Similar to the movie Inception, in which the main characters leverage a futuristic technology solution to extract valuable pieces of information from “a dream within a dream”, these platforms seek to reveal valuable revenue opportunities by examining the “signal within the signals”. This is incredibly powerful, as it enables GTM teams to attack opportunities based on things that were previously unknowable.
The most consistent, predictable, productive sales organizations – and the best-performing sellers – commit to an ethos of continuous improvement, constantly seeking to enhance tactics and employ new strategies to optimize execution. Operationalizing this mindset requires adopting training and coaching as ongoing priorities and always-on initiatives, learning in real-time what is working and how to tweak/enhance the approach accordingly.
Even the best sales leaders only have so many hours in the day to shadow the sellers on their teams and listen in on calls/meetings to provide feedback to help them improve their skills. Software has enabled GTM organizations to complement human effort with machine learning to analyze not just a handful of interactions, but every single word spoken across every touchpoint with a prospect.
Gong has quickly become one of the leading “new incumbents” in this area, as conversational intelligence has ascended to become a table-stakes competency for organizations of all shapes and sizes today. This category is still nascent and burgeoning, and the ability to seamlessly integrate systems of record being used across the enterprise now enables businesses to “listen” to data being produced across all functional groups and incorporate key learnings, effective positioning, and current messaging into their GTM strategies.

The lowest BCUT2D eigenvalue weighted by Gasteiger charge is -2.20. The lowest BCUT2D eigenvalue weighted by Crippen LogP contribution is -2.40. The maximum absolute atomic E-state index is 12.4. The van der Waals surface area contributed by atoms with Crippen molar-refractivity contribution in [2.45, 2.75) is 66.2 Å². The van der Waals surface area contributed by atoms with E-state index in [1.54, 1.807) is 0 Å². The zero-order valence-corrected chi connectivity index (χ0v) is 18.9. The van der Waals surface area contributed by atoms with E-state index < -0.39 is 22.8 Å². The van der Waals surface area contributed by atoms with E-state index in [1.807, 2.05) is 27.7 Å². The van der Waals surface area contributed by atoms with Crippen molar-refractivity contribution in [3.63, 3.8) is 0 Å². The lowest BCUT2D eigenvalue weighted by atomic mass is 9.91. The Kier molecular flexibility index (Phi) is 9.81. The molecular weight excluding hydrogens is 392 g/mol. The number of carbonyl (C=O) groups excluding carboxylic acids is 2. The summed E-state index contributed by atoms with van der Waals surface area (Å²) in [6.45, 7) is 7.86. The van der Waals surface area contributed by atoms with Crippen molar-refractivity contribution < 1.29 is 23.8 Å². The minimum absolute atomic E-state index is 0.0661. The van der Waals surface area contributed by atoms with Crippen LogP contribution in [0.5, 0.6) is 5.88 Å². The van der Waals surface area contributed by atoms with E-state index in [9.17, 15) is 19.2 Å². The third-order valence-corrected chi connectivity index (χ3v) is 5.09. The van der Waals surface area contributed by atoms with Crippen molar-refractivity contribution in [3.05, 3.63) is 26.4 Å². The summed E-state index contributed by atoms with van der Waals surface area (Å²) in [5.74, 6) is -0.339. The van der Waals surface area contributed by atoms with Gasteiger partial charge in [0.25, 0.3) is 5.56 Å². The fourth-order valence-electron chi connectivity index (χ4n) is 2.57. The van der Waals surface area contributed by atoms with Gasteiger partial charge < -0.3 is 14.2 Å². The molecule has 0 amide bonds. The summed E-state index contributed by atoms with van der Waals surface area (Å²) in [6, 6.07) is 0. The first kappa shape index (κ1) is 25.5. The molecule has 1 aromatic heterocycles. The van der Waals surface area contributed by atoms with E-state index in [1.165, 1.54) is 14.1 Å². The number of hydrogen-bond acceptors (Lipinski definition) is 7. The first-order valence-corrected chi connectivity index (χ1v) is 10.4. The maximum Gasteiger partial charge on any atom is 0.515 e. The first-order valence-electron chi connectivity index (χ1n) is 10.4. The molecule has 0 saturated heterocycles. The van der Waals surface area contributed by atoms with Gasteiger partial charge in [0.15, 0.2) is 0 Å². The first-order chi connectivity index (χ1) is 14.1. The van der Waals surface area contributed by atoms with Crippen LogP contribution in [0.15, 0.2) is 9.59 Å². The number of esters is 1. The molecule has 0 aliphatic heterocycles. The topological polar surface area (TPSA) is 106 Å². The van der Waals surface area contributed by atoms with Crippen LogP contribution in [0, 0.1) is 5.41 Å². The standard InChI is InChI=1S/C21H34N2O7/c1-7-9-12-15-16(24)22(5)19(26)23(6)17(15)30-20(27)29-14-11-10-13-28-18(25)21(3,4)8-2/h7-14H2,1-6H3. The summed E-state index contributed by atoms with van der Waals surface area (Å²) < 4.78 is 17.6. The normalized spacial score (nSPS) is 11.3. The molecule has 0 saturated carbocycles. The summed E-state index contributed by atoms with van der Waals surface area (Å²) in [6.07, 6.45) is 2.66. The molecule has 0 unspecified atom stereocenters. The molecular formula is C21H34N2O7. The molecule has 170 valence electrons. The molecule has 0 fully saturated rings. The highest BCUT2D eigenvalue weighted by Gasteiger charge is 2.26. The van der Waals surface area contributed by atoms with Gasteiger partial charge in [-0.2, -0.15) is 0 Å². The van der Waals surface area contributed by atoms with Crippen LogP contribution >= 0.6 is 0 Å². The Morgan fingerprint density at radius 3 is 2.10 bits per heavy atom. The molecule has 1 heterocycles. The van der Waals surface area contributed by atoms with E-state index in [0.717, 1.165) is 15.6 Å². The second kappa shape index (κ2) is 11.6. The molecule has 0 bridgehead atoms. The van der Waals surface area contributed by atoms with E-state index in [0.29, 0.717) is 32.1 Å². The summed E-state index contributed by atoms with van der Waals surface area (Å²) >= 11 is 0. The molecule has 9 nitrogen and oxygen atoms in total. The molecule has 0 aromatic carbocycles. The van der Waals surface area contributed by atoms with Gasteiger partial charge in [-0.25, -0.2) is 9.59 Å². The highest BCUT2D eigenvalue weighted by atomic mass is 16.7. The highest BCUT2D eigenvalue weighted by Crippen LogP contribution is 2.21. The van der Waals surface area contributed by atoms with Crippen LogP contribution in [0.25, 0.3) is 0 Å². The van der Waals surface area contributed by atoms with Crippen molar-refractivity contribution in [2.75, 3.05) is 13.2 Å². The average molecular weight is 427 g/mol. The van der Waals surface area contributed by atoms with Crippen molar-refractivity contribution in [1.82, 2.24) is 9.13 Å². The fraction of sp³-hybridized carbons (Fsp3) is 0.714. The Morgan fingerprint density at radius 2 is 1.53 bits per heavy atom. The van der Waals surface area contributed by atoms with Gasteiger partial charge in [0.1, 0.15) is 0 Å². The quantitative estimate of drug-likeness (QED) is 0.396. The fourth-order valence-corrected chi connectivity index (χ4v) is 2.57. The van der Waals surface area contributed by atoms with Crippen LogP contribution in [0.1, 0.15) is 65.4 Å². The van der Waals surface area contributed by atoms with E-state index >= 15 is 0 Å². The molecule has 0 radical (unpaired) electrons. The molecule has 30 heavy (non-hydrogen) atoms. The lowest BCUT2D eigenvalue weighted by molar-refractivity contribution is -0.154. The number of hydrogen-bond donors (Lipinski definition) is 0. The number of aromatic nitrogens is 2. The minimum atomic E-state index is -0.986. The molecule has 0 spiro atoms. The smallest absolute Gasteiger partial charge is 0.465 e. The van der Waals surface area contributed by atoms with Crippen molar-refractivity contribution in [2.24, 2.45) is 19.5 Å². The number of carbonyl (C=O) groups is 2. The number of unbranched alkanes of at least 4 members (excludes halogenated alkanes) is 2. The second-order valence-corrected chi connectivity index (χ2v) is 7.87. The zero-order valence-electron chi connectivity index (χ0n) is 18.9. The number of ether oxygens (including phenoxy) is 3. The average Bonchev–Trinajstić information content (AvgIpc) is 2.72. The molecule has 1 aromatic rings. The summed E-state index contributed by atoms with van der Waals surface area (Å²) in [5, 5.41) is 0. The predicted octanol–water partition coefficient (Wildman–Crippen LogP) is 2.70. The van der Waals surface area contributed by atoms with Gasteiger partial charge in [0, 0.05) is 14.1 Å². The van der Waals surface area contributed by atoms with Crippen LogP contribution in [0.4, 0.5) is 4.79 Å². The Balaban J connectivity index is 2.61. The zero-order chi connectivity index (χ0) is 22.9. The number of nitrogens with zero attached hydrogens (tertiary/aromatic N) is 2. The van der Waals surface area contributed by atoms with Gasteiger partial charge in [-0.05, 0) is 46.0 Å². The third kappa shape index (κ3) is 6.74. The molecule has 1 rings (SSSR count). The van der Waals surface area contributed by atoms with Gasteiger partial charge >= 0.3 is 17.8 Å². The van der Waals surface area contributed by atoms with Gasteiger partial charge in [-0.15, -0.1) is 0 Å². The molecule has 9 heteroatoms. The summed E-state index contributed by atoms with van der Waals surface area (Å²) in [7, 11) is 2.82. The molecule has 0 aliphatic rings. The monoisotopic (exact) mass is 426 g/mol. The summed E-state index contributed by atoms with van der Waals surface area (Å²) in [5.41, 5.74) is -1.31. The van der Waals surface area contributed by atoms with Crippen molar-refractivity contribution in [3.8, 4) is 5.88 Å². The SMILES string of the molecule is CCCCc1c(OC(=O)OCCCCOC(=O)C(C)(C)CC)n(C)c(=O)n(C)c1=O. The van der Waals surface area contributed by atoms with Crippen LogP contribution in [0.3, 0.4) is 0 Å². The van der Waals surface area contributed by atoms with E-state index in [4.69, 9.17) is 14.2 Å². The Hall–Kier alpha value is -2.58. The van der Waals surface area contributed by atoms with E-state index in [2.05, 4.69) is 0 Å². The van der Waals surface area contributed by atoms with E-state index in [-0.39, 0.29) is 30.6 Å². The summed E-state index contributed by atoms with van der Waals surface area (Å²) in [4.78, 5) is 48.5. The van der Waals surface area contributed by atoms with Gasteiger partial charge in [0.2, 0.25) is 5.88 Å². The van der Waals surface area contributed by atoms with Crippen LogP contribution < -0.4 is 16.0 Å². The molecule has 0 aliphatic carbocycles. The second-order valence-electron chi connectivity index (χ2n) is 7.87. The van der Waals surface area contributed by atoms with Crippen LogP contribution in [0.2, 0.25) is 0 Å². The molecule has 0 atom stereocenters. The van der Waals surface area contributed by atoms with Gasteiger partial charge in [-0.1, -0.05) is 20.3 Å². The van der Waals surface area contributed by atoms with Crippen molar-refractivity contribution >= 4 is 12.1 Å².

Technology should always be an enabler of success, not the primary driver of that success. Leveraging software to complement the efforts of the team – not replace them – has proven to yield some of the most strategic applications of innovation that we’ve seen. Freeing up time so team members can spend every waking minute on the highest value activities – things the robots can’t do (yet) – delivers clear, tangible value, and this segment is a great example of that. Enabling a VP of Sales to spend as much time as possible engaging with their team and coaching their reps to develop their higher-level skills versus wading through hours and hours of conversational data in the hopes of extracting pertinent actionable insights is incredibly strategic and will be for years to come.